What Makes a Wolf a Wolf?
Have you ever looked around and wondered how so many different animals can all be related? In fact, scientists believe that all animals—and all forms of life—share a common ancestor. Gray wolves are only one out of billions of different species that live or used to live on the earth.
Although there are many different types of animals, most of the ones that you will be familiar with belong to the smaller group of vertebrates: animals with a true backbone.
Gray wolves are part of the order Carnivora, which is grouped largely based on their predatory diet habits. Carnivora consists of over 260 species, including dogs, cats, bears, foxes, skunks, and raccoons. They all have long, pointed teeth and sharp claws used to attack their prey. They are also fairly intelligent animals with highly developed brains.
Wolves belong to the family Canidae and are most closely related to domestic dogs, foxes, coyotes, dingoes, lycaons, and jackals. There are 14 total living subgroups of Canidae, and they are often referred to as canids. A derived trait for canids is that they have 42 teeth, although bears also share this characteristic. There are, however, other distinguishing features between canids and bears. Canids tend to have long tails, walk on their toes, and have four toes to each hind foot, while bears have short tails, walk on their soles, and have 5 toes to each hind foot.
The gray wolf looks very similar to other canids, so differentiating species isn’t always straightforward. Throughout its evolution, the wolf has been increasing in size, so wolves tend to have a larger body that most other canids. Furthermore, after collecting skull measurements from the wolf, scientists have found that it has a broader snout and wider nose pad than its other close relatives.
The Gray Wolf: Evolutionary History and the Fossil Record
How old is the Gray Wolf (Canis lupus)? This is a more difficult question than you may at first think!
We believe that the some of the early ancestors of the Gray Wolf were a group of generalized carnivores named the creodonts that first walked the northern hemisphere of the earth between 100 and 120 million years ago. About 55 million years ago, the creodonts gave rise to the carnassials, a group of wolf-like animals that had specialized jaws for eating meat. One member of this family, Miacis, is thought to be the ancestor for all present-day wolves, dogs, weasels, bears, and raccoons.
Miacis branched into a number of species by 30 to 40 million years ago, giving rise to a more recent ancestor of modern wolves. Cynodicits, however, was much smaller than the wolf of today, with shortened legs and a flexible body. Between 15 and 30 million years ago, Cynodictis split into Cynodesmus and Tomarctus to give yield to wolf-like animals with longer legs, more compact feet, a shortened tail, and a smaller big toe (Mech 1972).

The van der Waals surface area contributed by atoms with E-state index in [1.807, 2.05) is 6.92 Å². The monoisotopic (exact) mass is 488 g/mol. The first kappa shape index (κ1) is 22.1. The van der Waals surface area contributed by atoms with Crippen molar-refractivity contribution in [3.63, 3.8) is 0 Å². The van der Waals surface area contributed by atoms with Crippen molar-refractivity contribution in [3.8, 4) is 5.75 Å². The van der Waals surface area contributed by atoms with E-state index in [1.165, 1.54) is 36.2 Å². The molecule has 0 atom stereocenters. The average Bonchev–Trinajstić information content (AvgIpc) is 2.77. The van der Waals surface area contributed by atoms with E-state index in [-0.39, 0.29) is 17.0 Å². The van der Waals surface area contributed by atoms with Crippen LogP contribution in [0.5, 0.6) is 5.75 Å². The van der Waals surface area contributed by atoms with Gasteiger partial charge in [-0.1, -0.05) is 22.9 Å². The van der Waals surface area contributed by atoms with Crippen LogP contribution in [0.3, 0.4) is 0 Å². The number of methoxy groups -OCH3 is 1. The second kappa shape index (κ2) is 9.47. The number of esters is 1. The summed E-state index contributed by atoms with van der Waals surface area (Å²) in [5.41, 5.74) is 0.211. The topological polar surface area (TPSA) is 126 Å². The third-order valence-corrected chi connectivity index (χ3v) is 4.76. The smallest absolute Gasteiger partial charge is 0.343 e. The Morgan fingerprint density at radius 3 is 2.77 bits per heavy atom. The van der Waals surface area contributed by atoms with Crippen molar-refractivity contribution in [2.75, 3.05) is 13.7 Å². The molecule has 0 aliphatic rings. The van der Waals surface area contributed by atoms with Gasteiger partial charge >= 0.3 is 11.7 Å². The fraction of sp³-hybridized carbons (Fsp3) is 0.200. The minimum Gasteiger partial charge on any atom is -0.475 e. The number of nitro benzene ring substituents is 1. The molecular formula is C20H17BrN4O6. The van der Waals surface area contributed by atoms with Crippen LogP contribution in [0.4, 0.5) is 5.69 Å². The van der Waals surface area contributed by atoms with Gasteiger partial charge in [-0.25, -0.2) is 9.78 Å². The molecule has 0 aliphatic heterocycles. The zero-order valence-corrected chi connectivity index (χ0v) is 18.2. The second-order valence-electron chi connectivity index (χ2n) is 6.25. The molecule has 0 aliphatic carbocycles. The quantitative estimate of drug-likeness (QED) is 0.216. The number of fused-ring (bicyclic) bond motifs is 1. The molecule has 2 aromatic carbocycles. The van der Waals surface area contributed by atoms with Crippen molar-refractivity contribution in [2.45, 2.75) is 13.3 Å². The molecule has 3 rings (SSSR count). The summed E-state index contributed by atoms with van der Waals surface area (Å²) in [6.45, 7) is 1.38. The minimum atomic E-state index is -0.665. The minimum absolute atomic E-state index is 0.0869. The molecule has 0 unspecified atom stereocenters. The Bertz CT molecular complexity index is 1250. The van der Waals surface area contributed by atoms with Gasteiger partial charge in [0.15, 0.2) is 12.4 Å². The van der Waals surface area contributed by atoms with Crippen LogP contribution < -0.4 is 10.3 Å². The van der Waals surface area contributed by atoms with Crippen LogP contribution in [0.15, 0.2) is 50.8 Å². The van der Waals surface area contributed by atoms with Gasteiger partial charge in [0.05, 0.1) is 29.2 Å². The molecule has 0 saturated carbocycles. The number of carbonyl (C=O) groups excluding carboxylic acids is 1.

When did the wolf become a wolf? Somewhere between 4.5 and 9 million years ago during the Miocene, the recent ancestors of wolves split off from the ancestors of foxes. By 1.8 million years ago, wolves in North America had split from coyotes, and looked very much like they still do today. Just think of this: when you look at a wolf, you are in a way looking at an animal that is 2 million years old!
How do we know this? Of course, there were no people alive 120 million years ago to help us out. So we use the fossil record, which means that we look for evidence of the ancestors of wolves through bones or other remains that have been preserved by the earth over time.
For wolves, the evidence is pretty convincing, although it is incomplete. Scientists have tracked changes in skull size and shape, limb length, the evolution of sharp teeth for tearing meat, and evidence of changes in wolf population and habitat distribution over very long periods of time. In fact, researchers’ use of the fossil record has led them to believe that North American wolves crossed the land bridge to Eurasia and established themselves there 130 to 300 million years ago to evolve into Canis lupus before returning to North America! The wolf species that never left North America became different from those who had left and then returned (Boitani & Mech 2003).
The sheer diversity of canids is amazing. Some of them are more closely related than others, but all share an amazing evolutionary history that might even make you howl!
Information compiled by: Carolyn Loeb, Megan Crawley, and Sabrina Orlins